Sometimes it just takes a couple of hours—the duration of a movie—to understand how mysterious mechanisms work, in this case, we mean Italian. In the history of Italian cinema, both past and present (not much has changed anyway), there are a few movies that can offer us a real identikit to give us more insight into them. Here we’ve chosen six movies, some of which are Italian classics.
IL SORPASSO (The Easy Life, 1962)
by Dino Risi
An Italian-style road movie, but instead of Thelma and Louise fleeing from Arkansas we find two men (played by Vittorio Gassman and Jean-Marie Trintignant) on the Via Aurelia heading to Tuscany. The former is a forty-something ladies’ man and braggart, while the latter is a twenty-year-old law student who decided to stay in town when it emptied in August so he could study. They strike up an unlikely friendship and decide to spend the day in the car, traveling from Rome to Castiglioncello, immersed in the society of the era. It was 1962 and there were still plenty examples around of the classic Italian male: immature, essentially bourgeois, and a fan of collective rituals.
by Marco Tullio Giordana
With a title inspired by a collection of poems by Pier Paolo Pasolini, the movie illustrates forty years of Italian history through the eyes of a typical Italian family—the Carati, in Rome— with four children, two girls and two boys, the latter played by Alessio Boni and Luigi Lo Cascio. It is an enlightening look at family dynamics and relationships in Italy, reflecting the era and the events that took place between the Sixties and the start of 21st century. But above all it is a documentary on relationships between parents, brothers who part ways, and children who are not attached to their mother’s apron strings.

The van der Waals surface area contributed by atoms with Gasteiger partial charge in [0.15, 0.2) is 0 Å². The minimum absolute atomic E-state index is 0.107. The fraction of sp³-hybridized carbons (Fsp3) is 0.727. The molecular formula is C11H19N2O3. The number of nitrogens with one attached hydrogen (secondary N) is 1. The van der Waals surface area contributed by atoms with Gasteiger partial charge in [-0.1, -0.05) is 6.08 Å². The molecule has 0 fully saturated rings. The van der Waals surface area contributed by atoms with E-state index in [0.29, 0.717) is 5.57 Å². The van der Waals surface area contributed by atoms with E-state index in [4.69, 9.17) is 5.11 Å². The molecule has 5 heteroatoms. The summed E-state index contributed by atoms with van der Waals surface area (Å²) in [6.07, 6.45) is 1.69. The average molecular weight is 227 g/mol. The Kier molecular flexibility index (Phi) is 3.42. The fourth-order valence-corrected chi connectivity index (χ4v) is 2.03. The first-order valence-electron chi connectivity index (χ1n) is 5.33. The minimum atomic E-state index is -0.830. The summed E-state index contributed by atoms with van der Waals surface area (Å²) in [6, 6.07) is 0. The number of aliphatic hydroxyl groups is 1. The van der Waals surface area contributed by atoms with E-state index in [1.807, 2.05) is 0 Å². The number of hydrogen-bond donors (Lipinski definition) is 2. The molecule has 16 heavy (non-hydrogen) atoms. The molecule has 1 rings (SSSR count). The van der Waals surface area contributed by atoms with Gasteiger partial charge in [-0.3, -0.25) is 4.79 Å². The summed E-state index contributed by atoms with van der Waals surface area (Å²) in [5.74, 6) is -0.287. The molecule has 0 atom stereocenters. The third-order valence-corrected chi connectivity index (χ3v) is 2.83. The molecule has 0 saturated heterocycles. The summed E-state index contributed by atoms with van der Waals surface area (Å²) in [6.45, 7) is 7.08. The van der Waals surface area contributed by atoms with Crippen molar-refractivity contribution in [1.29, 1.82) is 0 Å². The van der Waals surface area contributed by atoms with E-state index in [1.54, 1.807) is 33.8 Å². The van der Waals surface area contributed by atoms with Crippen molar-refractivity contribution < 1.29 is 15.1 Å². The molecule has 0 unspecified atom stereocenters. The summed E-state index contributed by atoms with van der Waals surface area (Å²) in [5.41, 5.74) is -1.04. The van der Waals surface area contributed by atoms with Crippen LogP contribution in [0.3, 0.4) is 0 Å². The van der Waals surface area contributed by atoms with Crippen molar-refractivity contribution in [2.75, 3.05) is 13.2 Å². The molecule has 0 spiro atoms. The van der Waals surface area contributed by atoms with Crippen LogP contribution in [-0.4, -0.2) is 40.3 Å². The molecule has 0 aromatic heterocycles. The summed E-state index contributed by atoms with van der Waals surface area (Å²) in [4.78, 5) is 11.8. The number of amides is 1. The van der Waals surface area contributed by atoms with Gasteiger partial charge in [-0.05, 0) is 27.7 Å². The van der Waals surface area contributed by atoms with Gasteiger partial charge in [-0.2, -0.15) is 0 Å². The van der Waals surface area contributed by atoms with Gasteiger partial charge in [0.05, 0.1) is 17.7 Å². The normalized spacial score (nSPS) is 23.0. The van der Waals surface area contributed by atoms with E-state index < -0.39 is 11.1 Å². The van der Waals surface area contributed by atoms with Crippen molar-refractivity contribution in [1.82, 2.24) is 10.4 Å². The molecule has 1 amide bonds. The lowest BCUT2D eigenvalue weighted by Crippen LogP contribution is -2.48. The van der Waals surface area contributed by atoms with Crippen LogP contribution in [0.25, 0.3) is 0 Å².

by Carlo Vanzina
Set in the summer twenty years earlier (so in the Sixties) at Forte dei Marmi. One of the most “classic” movies of the most optimistic decade in Italian history, it a group of friends and a broad spectrum of Italian types (understood as topoi, in the Greek style): a working- class Roman, two Tuscan marquises, the nerdy Genoese and the buffoonish Casanova, alongside their female counterparts. And, above all, there’s a season—summer—at one of the most classic Italian vacation spots.
by Silvio Soldini
What does an Italian husband do when his wife—who he forgot at a highway rest stop, stranding her—decides to take the opportunity to make a new life for herself? Soldini’s movie gives us an idea: he sends someone to track her down, but the person he hires ends up falling in love with her. This can happen, especially when the backdrop is the romantic city of Venice.
by Paolo Sorrentino
A soccer player and a pop singer with the same name, both at the height of their careers: the one, shy and naïve, and the other, an arrogant showoff, happen to have the same name. And their lives cross, leading them to the same fate of disenchantment. This is a parable of two failures in the two realms closest to Italian hearts: soccer and pop music.
LA CENA PER FARLI CONOSCERE (A Dinner for Them to Meet, 2007)
by Pupi Avati
Here’s what happens to a former Italian soap-opera star when his three daughters—born to three different women and living across Europe—try to help him find the love of his life by organizing a romantic dinner with a childhood friend, who is completely drunk when she comes to the door. This too is Italy: a country with people interfering in your life, extended families and decidedly dysfunctional relationships.